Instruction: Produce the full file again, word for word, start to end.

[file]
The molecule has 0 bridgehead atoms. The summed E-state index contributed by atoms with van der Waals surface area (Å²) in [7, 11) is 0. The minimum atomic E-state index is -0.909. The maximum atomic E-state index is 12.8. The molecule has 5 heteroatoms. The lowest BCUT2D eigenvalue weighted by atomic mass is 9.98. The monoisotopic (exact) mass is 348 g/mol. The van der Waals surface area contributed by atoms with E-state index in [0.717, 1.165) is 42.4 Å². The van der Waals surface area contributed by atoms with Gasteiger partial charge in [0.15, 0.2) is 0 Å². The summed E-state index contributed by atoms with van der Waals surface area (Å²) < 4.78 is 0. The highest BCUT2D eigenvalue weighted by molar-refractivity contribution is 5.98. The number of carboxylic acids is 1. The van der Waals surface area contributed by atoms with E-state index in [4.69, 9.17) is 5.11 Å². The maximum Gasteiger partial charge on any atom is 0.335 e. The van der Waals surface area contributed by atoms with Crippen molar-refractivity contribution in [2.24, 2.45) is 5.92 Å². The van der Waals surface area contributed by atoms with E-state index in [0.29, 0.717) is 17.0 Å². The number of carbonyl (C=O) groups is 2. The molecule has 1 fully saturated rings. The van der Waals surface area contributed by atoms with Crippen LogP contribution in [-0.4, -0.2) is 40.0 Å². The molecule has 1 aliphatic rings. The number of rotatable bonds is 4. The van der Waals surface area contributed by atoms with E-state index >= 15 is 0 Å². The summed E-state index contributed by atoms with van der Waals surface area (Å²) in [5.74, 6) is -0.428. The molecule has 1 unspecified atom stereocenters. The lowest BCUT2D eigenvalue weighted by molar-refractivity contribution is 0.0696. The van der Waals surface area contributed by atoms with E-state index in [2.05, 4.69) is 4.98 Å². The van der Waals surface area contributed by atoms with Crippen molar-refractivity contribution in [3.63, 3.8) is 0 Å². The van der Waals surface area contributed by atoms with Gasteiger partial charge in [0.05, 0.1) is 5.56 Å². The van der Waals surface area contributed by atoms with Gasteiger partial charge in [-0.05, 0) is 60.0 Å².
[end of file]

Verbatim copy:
The molecule has 0 bridgehead atoms. The summed E-state index contributed by atoms with van der Waals surface area (Å²) in [7, 11) is 0. The minimum atomic E-state index is -0.909. The maximum atomic E-state index is 12.8. The molecule has 5 heteroatoms. The lowest BCUT2D eigenvalue weighted by atomic mass is 9.98. The monoisotopic (exact) mass is 348 g/mol. The van der Waals surface area contributed by atoms with E-state index in [0.717, 1.165) is 42.4 Å². The van der Waals surface area contributed by atoms with Gasteiger partial charge in [0.15, 0.2) is 0 Å². The summed E-state index contributed by atoms with van der Waals surface area (Å²) < 4.78 is 0. The highest BCUT2D eigenvalue weighted by molar-refractivity contribution is 5.98. The number of carboxylic acids is 1. The van der Waals surface area contributed by atoms with E-state index in [4.69, 9.17) is 5.11 Å². The maximum Gasteiger partial charge on any atom is 0.335 e. The van der Waals surface area contributed by atoms with Crippen molar-refractivity contribution in [2.24, 2.45) is 5.92 Å². The van der Waals surface area contributed by atoms with E-state index in [0.29, 0.717) is 17.0 Å². The number of carbonyl (C=O) groups is 2. The molecule has 1 fully saturated rings. The van der Waals surface area contributed by atoms with Crippen LogP contribution in [-0.4, -0.2) is 40.0 Å². The molecule has 1 aliphatic rings. The number of rotatable bonds is 4. The van der Waals surface area contributed by atoms with E-state index >= 15 is 0 Å². The summed E-state index contributed by atoms with van der Waals surface area (Å²) in [5.74, 6) is -0.428. The molecule has 1 unspecified atom stereocenters. The lowest BCUT2D eigenvalue weighted by molar-refractivity contribution is 0.0696. The van der Waals surface area contributed by atoms with E-state index in [2.05, 4.69) is 4.98 Å². The van der Waals surface area contributed by atoms with Crippen molar-refractivity contribution in [3.63, 3.8) is 0 Å². The van der Waals surface area contributed by atoms with Gasteiger partial charge in [0.05, 0.1) is 5.56 Å². The van der Waals surface area contributed by atoms with Gasteiger partial charge in [-0.05, 0) is 60.0 Å².